U.S. Army Europe's Best Warrior Competition marches on
Spc. Ethan Esposito, Joint Multinational Training Command, fires his M4 carbine rifle during United States Army Europe's Best Warrior Competition in Grafenwoehr, Germany, July 31.

GRAFENWOEHR, Germany - The race to be named the "Best Warrior" in Europe is underway as USAREUR tests its best and brightest noncommissioned officers and junior enlisted Soldiers during the Best Warrior Competition at the Grafenwoehr Training Area.

During day two of the four-day competition, participants were faced with night and day land navigation, weapons qualifications and medical simulations training.

"It was a lot of hard work to get where I am. It's a big event, you're competing to be the best in all of Europe," said Sgt. 1st Class Jesus M. Arellano of the 10th Army Air and Missile Defense Command. "It says a lot for all the Soldiers that are here."

The medical training included combat lifesaver skills, with a standard of providing emergency trauma care and to apply dressings to field casualties.

According to Staff Sgt. Jermaine L. Barkley, trainer at USAREUR's Joint Multinational Training Command, when a Soldier applies the proper treatment, a wounded warrior has a 70-90 percent survival rate from battlefield injuries.

JMTC planners kept in mind the current combat environment and tried to anticipate skills that would challenge the best noncommissioned officers and junior enlisted Soldiers. This year, planners made changes to the marksmanship portion of the competition. The stress shoot, an event planned for day three is designed with shoot-and-don't shoot scenarios, interspersed between up-hill and down-hill sprints and math equations.

"The stress shoot is designed with physically demanding tasks that elevate the heart rate, and also requires target discrimination," said Lt. Col. William F. Brockman, chief of operations at the JMTC. "You don't just shoot at any silhouette."

There are two targets, the standard 9-millimeter silhouettes and targets with shapes numbers and colors, he said.

"It is going to force the competitor to think under duress because they are running against a stop clock, while doing very physically challenging events," Brockman said. "It's going to start off with a 400 meter run. Competitors execute the water can relay with two full water cans, weaving back and forth between interspersed cones -- then, they fire from the prone position unsupported."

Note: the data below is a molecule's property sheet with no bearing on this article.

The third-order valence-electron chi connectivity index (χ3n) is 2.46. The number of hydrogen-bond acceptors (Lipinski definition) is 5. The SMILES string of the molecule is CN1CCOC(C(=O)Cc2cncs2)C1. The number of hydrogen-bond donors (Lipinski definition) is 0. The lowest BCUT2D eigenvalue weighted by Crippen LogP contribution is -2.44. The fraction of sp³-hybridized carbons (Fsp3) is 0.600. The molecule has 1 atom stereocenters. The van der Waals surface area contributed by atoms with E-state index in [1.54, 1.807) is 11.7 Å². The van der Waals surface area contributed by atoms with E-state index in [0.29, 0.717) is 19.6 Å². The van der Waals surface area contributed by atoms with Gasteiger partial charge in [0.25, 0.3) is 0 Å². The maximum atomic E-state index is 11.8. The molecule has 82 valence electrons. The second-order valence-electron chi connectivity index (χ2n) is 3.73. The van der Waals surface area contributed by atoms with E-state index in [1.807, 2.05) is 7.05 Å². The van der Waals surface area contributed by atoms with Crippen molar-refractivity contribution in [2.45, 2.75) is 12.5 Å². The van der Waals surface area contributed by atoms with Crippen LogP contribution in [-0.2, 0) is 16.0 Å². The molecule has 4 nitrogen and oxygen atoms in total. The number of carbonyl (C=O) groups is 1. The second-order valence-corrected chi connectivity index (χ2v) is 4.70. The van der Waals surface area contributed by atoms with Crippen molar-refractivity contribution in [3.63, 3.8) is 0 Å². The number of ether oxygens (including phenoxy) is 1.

The competitors have 10 rounds and two magazines. The odds are against them, Brockman said.

The competitors are being graded on their performance, but many are making it a personal challenge to improve personally.

"I'm going to be the smallest, shortest, lightest one," said Sgt. Erin A. Van Maanem, with the 12th Combat Aviation Brigade and the only female participant. "I'm looking forward to that combative tournament [day four]."

For the nine noncommissioned officers and nine junior enlisted Soldiers battling to be the best, the opportunity to compete in the Army-wide competition at Fort Lee, Va., Oct. 15-18 is on their mind.

"The guy or gal that gets picked to go to the big Army competition and compete for DA [Department of the Army] is one tough individual, mentally, physically, emotionally. It's not easy," Arellano said. "There are a lot of things you have to do during the four days and to stay motivated throughout is tough."

Follow competitors as they progress through the challenging events at http://www.eur.army.mil/BestWarrior.

Page last updated Tue October 9th, 2012 at 12:06